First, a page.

Historically depressed bay scallop populations in North Carolina have retained some capacity to replenish themselves. However, continued abnormally high predation by cownose rays, and growing degradation of seagrass beds may limit bay scallop population recovery. We modified existing methods for protecting spawning adult scallops from cownose rays (stockades) and enhancing scallop set (spat collectors in the natural habitat and in managed shore-side ponds) to determine whether the population growth of bay scallops could be enhanced. We found, with one important exception, that spawner sanctuaries inside stockades could be used to concentrate and protect adult scallops during a time when they are susceptible to ray predation. Spat collector bags proved effective not only in gathering scallop spat but serving as nurseries for juvenile scallop grow-out. The results from our pond experiments were mixed: spat collector bags did not do well in the pond, but an alternative collector design holds promise for making shore-side ponds important sources for inexpensive scallop seed. The simple techniques examined in this study can be used to enhance the potential of bay scallop populations to recover from low abundances, and were applied successfully to enhance North Carolina bay scallops during the two years of this project.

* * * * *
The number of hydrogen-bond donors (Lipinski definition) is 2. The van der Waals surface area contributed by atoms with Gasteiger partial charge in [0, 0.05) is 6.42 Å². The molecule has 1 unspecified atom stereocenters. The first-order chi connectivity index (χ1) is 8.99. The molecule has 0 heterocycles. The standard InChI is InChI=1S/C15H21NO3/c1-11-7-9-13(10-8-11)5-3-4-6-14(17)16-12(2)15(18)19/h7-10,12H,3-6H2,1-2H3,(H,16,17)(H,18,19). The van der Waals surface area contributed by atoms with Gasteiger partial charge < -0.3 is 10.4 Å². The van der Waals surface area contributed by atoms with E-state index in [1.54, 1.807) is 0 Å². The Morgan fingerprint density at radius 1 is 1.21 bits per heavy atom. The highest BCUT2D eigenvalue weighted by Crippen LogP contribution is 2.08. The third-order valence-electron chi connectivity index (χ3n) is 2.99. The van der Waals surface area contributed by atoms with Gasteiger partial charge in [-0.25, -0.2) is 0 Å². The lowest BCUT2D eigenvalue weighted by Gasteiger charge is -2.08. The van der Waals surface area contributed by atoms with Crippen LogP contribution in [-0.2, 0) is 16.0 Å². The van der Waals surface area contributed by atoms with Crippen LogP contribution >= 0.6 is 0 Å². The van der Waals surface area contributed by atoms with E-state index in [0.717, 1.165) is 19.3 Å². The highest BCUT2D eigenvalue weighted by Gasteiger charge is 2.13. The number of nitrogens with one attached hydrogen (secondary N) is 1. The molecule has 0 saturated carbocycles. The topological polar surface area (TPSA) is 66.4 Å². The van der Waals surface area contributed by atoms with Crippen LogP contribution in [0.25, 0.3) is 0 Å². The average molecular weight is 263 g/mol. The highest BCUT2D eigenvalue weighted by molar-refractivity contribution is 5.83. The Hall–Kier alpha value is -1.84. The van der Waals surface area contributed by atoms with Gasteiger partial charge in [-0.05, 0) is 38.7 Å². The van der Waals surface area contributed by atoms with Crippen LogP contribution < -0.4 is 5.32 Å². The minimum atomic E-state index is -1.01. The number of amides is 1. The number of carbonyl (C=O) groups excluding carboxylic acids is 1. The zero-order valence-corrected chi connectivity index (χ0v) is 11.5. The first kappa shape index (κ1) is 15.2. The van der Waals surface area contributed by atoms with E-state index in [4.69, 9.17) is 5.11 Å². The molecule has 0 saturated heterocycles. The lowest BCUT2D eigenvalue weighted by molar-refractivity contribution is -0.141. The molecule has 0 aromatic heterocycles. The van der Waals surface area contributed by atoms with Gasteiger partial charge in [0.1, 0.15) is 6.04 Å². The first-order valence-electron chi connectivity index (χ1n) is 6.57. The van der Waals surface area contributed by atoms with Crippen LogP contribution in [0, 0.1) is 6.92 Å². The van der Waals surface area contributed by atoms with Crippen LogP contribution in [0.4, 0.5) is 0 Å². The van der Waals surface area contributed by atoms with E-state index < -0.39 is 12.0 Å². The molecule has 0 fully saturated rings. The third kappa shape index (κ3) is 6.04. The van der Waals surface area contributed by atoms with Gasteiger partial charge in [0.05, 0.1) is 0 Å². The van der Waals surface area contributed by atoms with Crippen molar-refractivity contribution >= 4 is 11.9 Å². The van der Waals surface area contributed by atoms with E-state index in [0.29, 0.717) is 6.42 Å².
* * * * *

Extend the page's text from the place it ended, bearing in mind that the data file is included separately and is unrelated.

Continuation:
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Vol. 28 • No. 3